Sunday 14 December 2014

Portfolio: Felicia Browne

Portfolio: Felicia Browne

“I am a member of the London Communists and can fight as well as any man.” It was with these words that Felicia Browne (1904-1936) demanded to be enlisted to fight on the Saragossa front after witnessing violence and the outbreak of war while in Spain in 1936 for the People’s Olympiad. The only British woman to play a combatant role in the conflict and, tragically, the first of more than 500 British volunteers to die in battle when she was killed by Fascists during a mission to blow up a rebel munitions train, Browne went on to become a potent symbol of the fight against Fascism, for which she had paid the ultimate sacrifice.

After her death, comrades found on her body a sketchbook full of drawings. These went on to be exhibited in London, raising funds for Spanish relief campaigns – thus Browne’s involvement in the battle against Fascism continued even after her death. Her efforts especially resonated with other women artists of her generation, encouraging them to stand up for what they believed in, create poster campaigns and independent artworks against Fascism, and even to enlist to fight on the ground in the years leading up to the Second World War.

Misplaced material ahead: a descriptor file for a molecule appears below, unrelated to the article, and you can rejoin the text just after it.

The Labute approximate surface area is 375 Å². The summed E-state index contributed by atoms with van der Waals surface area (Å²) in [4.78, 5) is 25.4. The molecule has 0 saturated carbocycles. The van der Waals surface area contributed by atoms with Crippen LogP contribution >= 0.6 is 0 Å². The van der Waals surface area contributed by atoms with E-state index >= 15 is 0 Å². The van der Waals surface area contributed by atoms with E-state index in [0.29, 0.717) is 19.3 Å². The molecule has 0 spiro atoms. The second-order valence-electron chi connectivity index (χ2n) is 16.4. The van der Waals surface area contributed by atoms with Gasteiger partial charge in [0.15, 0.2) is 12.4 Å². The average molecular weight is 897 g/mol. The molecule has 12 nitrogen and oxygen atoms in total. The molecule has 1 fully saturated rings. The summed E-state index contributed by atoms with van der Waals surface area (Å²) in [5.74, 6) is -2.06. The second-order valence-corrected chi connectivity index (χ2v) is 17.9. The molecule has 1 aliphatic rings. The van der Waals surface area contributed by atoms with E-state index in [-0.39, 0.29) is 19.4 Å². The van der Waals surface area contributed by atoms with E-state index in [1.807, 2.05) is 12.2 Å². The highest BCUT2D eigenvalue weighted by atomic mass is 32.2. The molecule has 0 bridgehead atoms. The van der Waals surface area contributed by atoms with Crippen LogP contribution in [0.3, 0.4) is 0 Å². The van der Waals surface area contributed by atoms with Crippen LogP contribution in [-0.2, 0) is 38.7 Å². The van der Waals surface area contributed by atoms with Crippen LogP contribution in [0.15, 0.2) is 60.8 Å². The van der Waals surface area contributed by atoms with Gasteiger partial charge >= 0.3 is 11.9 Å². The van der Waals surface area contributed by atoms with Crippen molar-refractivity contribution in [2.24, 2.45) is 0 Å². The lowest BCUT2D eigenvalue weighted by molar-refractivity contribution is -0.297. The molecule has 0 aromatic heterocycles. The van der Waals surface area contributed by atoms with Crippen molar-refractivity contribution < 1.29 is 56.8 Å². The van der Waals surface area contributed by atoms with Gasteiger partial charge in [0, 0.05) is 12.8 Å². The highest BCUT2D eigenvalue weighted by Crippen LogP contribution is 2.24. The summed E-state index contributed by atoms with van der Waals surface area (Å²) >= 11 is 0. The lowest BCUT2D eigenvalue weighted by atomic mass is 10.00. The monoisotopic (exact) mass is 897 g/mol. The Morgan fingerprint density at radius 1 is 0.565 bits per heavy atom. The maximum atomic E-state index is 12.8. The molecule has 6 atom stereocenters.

Some of Browne’s sketches are on display in the exhibition Conscience and Conflict: British Artists and the Spanish Civil War, which runs at Pallant House Gallery, Chichester, until 15 February 2015.


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